Pakistan out of FATF’s crosshairs following exit from grey list

Picture source - Twitter (@FATFNews)

Pakistan has been removed from the increased monitoring ‘Grey List’ of the global anti-money laundering and -terror financing watchdog – Financial Action Task Force (FATF) – after a period of four years.

For Pakistan to be on the ‘grey list’, it meant that the country had committed to resolve swiftly the identified strategic deficiencies within agreed timeframes and was subject to increased monitoring. Such monitoring is removed when a country exits the ‘grey list’.

The plenary session of the Financial Action Task Force (FATF), global anti-money laundering and terrorism financing watchdog, was held in Paris on October 20-21.

Pakistan had been hopeful that its name will be removed from the grey list; it was put in the grey list in 2018 and was given an action plan to implement 27 points, but later it was asked to implement seven more points.

Pakistan had given a roadmap for implementation at the highest political level by implementing these points and a 15-member delegation of FATF had also visited Pakistan to review the implementation of these points.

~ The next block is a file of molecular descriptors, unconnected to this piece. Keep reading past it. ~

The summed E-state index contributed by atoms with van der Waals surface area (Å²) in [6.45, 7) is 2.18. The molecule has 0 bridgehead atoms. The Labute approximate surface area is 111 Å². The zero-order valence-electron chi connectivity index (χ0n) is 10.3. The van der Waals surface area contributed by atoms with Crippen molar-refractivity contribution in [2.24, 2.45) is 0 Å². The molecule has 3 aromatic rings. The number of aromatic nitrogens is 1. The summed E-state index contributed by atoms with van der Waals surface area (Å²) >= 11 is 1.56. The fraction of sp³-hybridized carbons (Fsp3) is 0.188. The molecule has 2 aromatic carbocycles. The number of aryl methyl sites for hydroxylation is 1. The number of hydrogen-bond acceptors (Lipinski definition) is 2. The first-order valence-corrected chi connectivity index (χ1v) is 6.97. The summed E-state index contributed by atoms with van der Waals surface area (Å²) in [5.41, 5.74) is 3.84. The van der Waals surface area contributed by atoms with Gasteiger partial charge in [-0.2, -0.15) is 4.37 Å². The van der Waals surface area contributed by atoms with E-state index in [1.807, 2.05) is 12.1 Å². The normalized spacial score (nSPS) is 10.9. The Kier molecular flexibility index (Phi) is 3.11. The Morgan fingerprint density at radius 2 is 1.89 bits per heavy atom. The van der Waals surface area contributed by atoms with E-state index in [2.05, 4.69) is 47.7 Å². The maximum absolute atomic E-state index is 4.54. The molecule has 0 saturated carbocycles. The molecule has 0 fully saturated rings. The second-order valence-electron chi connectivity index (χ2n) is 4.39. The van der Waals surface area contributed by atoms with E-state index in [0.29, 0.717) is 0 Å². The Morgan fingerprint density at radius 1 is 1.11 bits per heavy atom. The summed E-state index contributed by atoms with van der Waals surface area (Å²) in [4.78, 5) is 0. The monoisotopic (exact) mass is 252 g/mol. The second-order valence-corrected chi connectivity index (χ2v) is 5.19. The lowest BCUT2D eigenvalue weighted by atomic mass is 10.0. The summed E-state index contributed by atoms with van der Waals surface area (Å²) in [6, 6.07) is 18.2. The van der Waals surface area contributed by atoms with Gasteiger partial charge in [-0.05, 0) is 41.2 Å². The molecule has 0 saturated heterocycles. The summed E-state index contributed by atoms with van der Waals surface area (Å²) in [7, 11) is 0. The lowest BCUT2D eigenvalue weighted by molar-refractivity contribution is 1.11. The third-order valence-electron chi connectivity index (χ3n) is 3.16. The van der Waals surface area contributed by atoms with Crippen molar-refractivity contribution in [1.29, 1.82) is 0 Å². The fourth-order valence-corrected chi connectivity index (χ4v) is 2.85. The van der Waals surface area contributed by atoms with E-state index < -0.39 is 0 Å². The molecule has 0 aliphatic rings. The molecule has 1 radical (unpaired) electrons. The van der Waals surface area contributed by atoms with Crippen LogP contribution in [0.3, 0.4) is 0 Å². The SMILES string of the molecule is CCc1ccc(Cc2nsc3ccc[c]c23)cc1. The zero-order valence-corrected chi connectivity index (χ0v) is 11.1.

The FATF had said that delegations of 206 international organizations, including delegations from Interpol, IMF and World Bank, will also participate in the meeting.

Earlier, in a meeting held in June, FATF had said that it was keeping Pakistan on the ‘increased monitoring list’, also known as the ‘grey list’, but said it might be removed after an on-site visit to verify progress.

Last month, the Foreign Office said that a FATF technical team had conducted a “successful” visit and Islamabad was expecting a “logical conclusion” of the evaluation process in October.

Minister of State on Foreign Affairs Hina Rabbani Khar had already reached Paris with a team to represent Pakistan.

Pakistan’s four-year process under different governments to confront terrorism financing had cleared all requirements and conditions except for one related to demonstrating investigations and prosecutions against senior leaders of the UN-designated militant groups, which it finally completed.

Michael Kugelman, director of the South Asia Institute at the Washington-based Wilson Centre think-tank, had said, “When Pakistan, in recent months announced new sentences for Lashkar-e-Taiba’s Hafiz Saeed and Sajid Mir that’s what got things done in the end.”

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